- Florida Gov. DeSantis: “Disney and other woke corporations won’t get away with peddling their unchecked pressure campaigns any longer… [We] view corporations like Disney trying to impose a woke ideology on our state as a significant threat … we take a very big stand against that … If Disney wants to pick a fight, they chose the wrong guy.” At the bill signing ceremony, DeSantis continued, “You're [Disney] a corporation based in Burbank, California, and you're gonna marshal your economic might to attack the parents of my state ... We view that as a provocation, and we're going to fight back against that."
Florida Lt. Gov. Jeanette Núñez: “How dare they. [The Disney corporation] has no right to criticize legislation by duly elected legislators … Governor DeSantis and I won’t stand for it.” Appearing on Fox News, Núñez questioned whether companies like Disney even have the “right to criticize” state policymakers’ efforts.
- DeSantis’ Press Secretary Christina Pushaw: "It was unfortunate that Disney decided to wade into a political debate and attempt to overturn a common-sense law … The opponents of ‘Don’t Say Gay’ are ‘probably groomers.’” (slang for pedophiles).
- Republican Rep. Randy Fine, who sponsored the bill to strip Disney of its status: “When Disney kicked the hornet’s nest several weeks ago [by criticizing ‘Don’t Say Gay’], we started looking at special districts … This is something that makes sense to do in general but because of the way Disney has behaved, there’s now the political will to do it. Disney had the political power to prevent [stripping its status] for decades. What changed is bringing California values to Florida … You are a guest. Maybe you don’t deserve the special privileges anymore.”
- Republican Rep. Joe Harding, sponsor of “Don’t Say Gay”: "Large corporations must be held accountable.”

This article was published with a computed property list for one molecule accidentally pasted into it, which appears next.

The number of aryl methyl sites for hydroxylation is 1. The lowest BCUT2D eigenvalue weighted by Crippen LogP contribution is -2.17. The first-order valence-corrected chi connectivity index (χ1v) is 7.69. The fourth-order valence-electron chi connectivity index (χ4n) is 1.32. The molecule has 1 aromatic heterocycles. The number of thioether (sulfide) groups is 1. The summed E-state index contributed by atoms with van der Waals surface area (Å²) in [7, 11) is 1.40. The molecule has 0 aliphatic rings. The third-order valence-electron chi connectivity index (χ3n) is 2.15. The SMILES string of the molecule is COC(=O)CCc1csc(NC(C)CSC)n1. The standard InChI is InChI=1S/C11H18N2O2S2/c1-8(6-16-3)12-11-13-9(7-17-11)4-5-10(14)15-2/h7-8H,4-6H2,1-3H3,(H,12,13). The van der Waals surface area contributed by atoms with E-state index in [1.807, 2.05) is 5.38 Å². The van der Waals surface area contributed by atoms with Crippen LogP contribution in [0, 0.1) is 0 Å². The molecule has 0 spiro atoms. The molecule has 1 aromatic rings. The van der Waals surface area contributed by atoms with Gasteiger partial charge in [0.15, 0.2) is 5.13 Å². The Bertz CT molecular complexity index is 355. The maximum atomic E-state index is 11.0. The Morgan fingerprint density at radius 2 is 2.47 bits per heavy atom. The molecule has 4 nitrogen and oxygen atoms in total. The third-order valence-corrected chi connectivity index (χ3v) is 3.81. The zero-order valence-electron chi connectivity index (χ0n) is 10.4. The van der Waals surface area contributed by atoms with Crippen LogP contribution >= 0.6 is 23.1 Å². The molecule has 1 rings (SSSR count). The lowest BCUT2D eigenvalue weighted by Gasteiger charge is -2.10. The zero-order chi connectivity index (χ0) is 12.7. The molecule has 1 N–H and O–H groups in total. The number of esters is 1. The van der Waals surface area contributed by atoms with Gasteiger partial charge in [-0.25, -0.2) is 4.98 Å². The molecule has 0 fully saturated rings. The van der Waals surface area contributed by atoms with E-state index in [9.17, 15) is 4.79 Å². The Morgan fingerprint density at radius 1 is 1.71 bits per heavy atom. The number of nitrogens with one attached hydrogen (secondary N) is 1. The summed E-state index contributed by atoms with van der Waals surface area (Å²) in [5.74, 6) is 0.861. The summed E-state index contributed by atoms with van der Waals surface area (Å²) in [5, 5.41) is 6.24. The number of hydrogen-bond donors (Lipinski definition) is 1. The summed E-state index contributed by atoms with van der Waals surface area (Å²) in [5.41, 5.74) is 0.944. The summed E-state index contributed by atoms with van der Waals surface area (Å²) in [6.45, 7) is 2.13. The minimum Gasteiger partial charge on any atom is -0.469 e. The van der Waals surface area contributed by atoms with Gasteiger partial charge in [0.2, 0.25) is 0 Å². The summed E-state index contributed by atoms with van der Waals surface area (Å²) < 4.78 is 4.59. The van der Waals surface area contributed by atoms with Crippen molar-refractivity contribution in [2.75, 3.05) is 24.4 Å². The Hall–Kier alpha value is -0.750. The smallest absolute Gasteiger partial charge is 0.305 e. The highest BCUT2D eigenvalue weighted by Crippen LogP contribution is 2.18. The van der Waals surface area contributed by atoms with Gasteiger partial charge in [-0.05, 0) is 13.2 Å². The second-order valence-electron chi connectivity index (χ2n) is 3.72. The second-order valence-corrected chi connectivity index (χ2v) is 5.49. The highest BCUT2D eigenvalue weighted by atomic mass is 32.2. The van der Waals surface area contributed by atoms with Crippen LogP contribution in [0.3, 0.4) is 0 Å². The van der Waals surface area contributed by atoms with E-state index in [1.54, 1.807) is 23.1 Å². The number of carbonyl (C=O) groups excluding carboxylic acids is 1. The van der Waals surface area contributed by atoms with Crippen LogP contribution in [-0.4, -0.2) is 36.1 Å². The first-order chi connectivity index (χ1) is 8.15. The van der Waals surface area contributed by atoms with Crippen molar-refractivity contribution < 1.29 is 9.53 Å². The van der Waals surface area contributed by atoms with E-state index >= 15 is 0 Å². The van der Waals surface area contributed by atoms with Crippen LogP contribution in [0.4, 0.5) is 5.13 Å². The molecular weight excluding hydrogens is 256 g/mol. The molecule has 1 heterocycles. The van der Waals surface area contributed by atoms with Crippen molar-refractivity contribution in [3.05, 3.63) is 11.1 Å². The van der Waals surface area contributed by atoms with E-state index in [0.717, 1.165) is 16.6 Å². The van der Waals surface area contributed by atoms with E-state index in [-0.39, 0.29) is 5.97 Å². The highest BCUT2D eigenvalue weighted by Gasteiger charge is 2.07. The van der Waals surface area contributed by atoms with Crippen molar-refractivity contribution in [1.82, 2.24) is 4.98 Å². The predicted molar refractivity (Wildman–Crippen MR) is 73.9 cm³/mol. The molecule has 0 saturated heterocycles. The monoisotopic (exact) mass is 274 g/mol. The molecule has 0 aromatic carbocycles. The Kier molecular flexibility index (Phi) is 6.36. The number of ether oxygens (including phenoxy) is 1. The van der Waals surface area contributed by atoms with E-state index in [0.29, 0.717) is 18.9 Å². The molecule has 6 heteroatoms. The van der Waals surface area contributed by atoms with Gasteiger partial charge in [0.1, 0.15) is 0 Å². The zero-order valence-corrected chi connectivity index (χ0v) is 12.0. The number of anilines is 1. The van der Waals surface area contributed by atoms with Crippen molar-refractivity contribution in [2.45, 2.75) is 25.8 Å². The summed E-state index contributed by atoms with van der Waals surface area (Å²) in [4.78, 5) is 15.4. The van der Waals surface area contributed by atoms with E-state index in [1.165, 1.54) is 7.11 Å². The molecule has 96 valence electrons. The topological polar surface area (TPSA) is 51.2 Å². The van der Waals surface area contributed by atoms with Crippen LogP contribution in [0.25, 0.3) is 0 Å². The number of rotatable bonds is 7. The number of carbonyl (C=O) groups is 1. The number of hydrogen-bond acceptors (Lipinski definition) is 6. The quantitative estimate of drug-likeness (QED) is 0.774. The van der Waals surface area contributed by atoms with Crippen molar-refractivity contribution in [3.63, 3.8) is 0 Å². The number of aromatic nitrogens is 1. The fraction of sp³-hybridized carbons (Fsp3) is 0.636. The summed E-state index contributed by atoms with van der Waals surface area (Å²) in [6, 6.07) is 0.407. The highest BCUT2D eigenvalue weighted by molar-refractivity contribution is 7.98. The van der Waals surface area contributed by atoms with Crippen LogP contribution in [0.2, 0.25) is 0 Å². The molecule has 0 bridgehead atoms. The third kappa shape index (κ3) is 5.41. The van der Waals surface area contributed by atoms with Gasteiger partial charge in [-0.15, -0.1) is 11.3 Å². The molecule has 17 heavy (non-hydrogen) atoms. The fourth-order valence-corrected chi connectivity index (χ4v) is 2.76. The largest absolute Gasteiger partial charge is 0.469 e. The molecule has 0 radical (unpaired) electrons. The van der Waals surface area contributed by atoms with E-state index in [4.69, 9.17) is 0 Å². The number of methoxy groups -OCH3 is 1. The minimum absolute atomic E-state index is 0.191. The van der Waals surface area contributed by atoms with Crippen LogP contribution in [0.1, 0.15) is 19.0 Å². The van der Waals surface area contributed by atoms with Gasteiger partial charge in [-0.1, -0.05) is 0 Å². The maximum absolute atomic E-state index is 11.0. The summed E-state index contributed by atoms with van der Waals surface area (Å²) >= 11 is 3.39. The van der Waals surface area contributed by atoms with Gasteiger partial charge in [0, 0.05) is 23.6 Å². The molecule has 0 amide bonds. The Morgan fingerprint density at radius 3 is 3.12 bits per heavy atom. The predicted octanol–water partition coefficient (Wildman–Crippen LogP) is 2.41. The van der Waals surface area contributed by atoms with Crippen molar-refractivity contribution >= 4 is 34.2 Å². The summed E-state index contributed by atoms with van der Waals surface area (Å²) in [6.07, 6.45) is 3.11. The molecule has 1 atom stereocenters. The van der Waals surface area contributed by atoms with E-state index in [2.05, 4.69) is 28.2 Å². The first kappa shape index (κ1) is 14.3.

- Republican Jackie Toledo: "Once upon a time Disney was a great partner with the state of Florida … We've granted them privileges because of our shared history, shared goals and shared successes. Shamefully, Disney betrayed us [by opposing ‘Don’t Say Gay’]."
- Republican Sen. Jeff Brandes, who opposed the measure: The retaliatory law “leaves the sword of Damocles over Disney’s head for 13 months … It shuts them up.”
Brandes’ reference to 13 months reflects the effective date of the law, given that it won’t take effect for over a year, further suggesting it was political theater and a misuse of state power. Allowing over a year to pass will afford DeSantis and the GOP time to modify, retract or edit their work, and it will also give DeSantis room to try to address the fiscal implications. Since dissolution of the district will mean that the counties have to provide services Disney used to provide, like maintaining roads, and also requires the two counties to absorb nearly $1 billion in Disney debt, DeSantis clearly needs time to figure out who might pay for it. Delaying the measure by over a year suggests he knew it would never take effect as passed, but he wanted to show that he could and would punish Disney for its political statements. Brandes, the lone Republican vote against the measure, went on: “Nobody actually thinks this is going to happen. The cost to the state would be astronomical, potentially billions of dollars … DeSantis is relishing the feud … This is about staying on Fox. This is about extending the media life of this storyline. This is gold for him.” Last year, in an ominous but prescient warning of exactly this kind of GOP retribution targeting “woke” entities, Mitch McConnell said, “My advice to the corporate CEOs of America is to stay out of politics.”
Unfortunately for McConnell, DeSantis, Lt. Gov. Núñez and the rest of the GOP whose lust for punishing critics is palpable, the Supreme Court has forcibly struck down government efforts to deter corporations from speaking out in the first instance. Pacific Gas & Elec. Co. v. Public Util. Comm’n of Cal., 475 U. S. 1, 10 (1986). In Pacific Gas, the Supreme Court noted that “[T]he essential thrust of the First Amendment is to prohibit improper restraints on the voluntary public expression of ideas.” The Supreme Court struck down the government order at issue because it “discriminate[d] on the basis of the viewpoints of the selected speakers.” Similarly here, the GOP seeks to punish Disney, a corporation that has significantly benefitted Florida, that led the meteoric rise of Florida’s tourism industry, and employs more Floridians than any other employer in the state, specifically and demonstrably because of its disfavored political speech criticizing DeSantis and “Don’t Say Gay.”